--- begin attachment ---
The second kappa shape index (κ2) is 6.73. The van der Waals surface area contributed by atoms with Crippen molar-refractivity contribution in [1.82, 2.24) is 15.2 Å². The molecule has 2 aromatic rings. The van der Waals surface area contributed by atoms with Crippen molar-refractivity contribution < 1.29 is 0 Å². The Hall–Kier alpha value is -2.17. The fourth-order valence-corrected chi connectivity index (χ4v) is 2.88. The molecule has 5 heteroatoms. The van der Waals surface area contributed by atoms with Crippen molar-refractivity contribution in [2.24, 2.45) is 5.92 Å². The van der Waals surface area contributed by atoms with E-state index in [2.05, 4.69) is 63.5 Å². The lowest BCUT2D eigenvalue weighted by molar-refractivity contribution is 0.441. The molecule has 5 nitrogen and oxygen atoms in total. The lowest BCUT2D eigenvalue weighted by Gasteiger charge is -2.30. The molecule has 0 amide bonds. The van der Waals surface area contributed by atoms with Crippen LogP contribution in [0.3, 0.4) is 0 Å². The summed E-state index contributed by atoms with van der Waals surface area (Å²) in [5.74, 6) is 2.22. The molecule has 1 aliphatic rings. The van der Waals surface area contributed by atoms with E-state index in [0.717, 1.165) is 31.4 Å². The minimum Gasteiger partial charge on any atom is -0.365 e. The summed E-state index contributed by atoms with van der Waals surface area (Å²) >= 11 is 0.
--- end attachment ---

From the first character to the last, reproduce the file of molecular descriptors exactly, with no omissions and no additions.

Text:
The second kappa shape index (κ2) is 6.73. The van der Waals surface area contributed by atoms with Crippen molar-refractivity contribution in [1.82, 2.24) is 15.2 Å². The molecule has 2 aromatic rings. The van der Waals surface area contributed by atoms with Crippen molar-refractivity contribution < 1.29 is 0 Å². The Hall–Kier alpha value is -2.17. The fourth-order valence-corrected chi connectivity index (χ4v) is 2.88. The molecule has 5 heteroatoms. The van der Waals surface area contributed by atoms with Crippen molar-refractivity contribution in [2.24, 2.45) is 5.92 Å². The van der Waals surface area contributed by atoms with E-state index in [2.05, 4.69) is 63.5 Å². The lowest BCUT2D eigenvalue weighted by molar-refractivity contribution is 0.441. The molecule has 5 nitrogen and oxygen atoms in total. The lowest BCUT2D eigenvalue weighted by Gasteiger charge is -2.30. The molecule has 0 amide bonds. The van der Waals surface area contributed by atoms with Crippen LogP contribution in [0.3, 0.4) is 0 Å². The summed E-state index contributed by atoms with van der Waals surface area (Å²) in [5.74, 6) is 2.22. The molecule has 1 aliphatic rings. The van der Waals surface area contributed by atoms with E-state index in [0.717, 1.165) is 31.4 Å². The minimum Gasteiger partial charge on any atom is -0.365 e. The summed E-state index contributed by atoms with van der Waals surface area (Å²) >= 11 is 0.